Starting a Business

Taxable Income Vs. Loaned Money

Learn the difference so you know what you have to pay taxes on.
1 min read
Opinions expressed by Entrepreneur contributors are their own.

Tax court cases have asserted that advances from a loan or a line of credit don't constitute income if the transaction is considered to be a debtor-creditor relationship. If the creditor has an enforceable obligation against the debtor to force repayment, that's a loan. Another factor is whether an interest rate for the loan has been established contractually. The bottom line in your situation is that a loan pursuant to an arm's length transaction, such as a line of credit advanced by a bank, will be treated as a loan from a tax standpoint.

As always, some people have gotten creative in their tax planning. The tax landscape is littered with failed cases where people tried to disguise payments for future services as loans. A payment in return for a future obligation to render services, such as an advance of salary, isn't a loan. Be careful not to fall into that pit.

More from Entrepreneur

Are paying too much for business insurance? Do you have critical gaps in your coverage? Trust Entrepreneur to help you find out.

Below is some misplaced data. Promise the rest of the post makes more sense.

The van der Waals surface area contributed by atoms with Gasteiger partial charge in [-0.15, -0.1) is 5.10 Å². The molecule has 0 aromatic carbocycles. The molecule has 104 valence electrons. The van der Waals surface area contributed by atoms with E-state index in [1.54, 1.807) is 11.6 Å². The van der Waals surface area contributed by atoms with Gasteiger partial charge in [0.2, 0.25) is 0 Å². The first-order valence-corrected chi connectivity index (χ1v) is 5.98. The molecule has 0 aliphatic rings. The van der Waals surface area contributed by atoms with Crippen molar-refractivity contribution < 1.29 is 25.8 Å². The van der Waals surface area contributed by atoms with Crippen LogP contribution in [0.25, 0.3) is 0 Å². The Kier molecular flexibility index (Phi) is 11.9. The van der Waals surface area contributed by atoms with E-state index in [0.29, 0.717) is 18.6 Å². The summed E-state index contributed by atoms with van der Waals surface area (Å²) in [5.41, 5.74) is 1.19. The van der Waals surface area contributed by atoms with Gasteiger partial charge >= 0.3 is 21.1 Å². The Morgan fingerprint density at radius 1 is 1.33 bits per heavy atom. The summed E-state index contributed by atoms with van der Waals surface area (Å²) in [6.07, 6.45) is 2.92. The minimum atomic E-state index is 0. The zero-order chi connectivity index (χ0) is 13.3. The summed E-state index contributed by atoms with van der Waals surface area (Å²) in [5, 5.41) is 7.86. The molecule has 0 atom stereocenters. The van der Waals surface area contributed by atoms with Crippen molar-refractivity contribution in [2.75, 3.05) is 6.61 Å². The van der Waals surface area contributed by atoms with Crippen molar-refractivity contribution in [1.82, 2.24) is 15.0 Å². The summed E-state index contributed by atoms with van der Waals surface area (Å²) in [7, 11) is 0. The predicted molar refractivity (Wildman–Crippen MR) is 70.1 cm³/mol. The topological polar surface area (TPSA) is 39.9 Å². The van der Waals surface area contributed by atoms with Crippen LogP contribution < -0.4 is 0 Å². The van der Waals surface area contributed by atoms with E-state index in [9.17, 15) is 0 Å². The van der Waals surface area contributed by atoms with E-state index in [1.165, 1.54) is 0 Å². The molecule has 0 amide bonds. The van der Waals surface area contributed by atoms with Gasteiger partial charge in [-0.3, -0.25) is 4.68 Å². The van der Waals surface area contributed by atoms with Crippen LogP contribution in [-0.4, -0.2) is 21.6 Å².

Get Your Quote Now

One-on-one online sessions with our experts can help you start a business, grow your business, build your brand, fundraise and more.
Book Your Session

Whether you are launching or growing a business, we have all the business tools you need to take your business to the next level, in one place.
Enroll Now

Latest on Entrepreneur

My Queue

There are no Videos in your queue.

Click on the Add to next to any video to save to your queue.

There are no Articles in your queue.

Click on the Add to next to any article to save to your queue.

There are no Podcasts in your queue.

Click on the Add to next to any podcast episode to save to your queue.

You're not following any authors.

Click the Follow button on any author page to keep up with the latest content from your favorite authors.

It Started As a Joke and Turned Into a Startup That Raised $1 Million in Funding